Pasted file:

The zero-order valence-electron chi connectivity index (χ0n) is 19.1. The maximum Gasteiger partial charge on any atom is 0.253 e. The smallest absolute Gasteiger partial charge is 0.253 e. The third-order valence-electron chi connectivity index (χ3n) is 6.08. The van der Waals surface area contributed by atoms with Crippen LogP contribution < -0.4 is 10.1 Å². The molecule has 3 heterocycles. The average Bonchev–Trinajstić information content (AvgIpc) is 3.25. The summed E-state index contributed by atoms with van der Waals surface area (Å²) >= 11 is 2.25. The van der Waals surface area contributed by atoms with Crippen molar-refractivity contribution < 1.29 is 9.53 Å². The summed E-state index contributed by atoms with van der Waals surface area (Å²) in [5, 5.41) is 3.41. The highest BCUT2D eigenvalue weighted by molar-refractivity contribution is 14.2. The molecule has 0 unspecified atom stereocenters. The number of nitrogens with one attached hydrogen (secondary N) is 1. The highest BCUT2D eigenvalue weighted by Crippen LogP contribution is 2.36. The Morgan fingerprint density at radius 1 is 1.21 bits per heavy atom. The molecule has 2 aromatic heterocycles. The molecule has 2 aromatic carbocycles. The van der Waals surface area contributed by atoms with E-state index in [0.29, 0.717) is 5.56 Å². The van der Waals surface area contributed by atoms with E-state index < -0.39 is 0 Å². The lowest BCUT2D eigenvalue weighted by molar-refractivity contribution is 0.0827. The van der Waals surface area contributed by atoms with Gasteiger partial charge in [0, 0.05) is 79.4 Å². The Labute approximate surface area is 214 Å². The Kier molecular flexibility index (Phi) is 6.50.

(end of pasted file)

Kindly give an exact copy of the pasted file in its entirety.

The zero-order valence-electron chi connectivity index (χ0n) is 19.1. The maximum Gasteiger partial charge on any atom is 0.253 e. The smallest absolute Gasteiger partial charge is 0.253 e. The third-order valence-electron chi connectivity index (χ3n) is 6.08. The van der Waals surface area contributed by atoms with Crippen LogP contribution < -0.4 is 10.1 Å². The molecule has 3 heterocycles. The average Bonchev–Trinajstić information content (AvgIpc) is 3.25. The summed E-state index contributed by atoms with van der Waals surface area (Å²) >= 11 is 2.25. The van der Waals surface area contributed by atoms with Crippen molar-refractivity contribution < 1.29 is 9.53 Å². The summed E-state index contributed by atoms with van der Waals surface area (Å²) in [5, 5.41) is 3.41. The highest BCUT2D eigenvalue weighted by molar-refractivity contribution is 14.2. The molecule has 0 unspecified atom stereocenters. The number of nitrogens with one attached hydrogen (secondary N) is 1. The highest BCUT2D eigenvalue weighted by Crippen LogP contribution is 2.36. The Morgan fingerprint density at radius 1 is 1.21 bits per heavy atom. The molecule has 2 aromatic heterocycles. The molecule has 2 aromatic carbocycles. The van der Waals surface area contributed by atoms with E-state index in [0.29, 0.717) is 5.56 Å². The van der Waals surface area contributed by atoms with E-state index < -0.39 is 0 Å². The lowest BCUT2D eigenvalue weighted by molar-refractivity contribution is 0.0827. The van der Waals surface area contributed by atoms with Gasteiger partial charge in [0, 0.05) is 79.4 Å². The Labute approximate surface area is 214 Å². The Kier molecular flexibility index (Phi) is 6.50.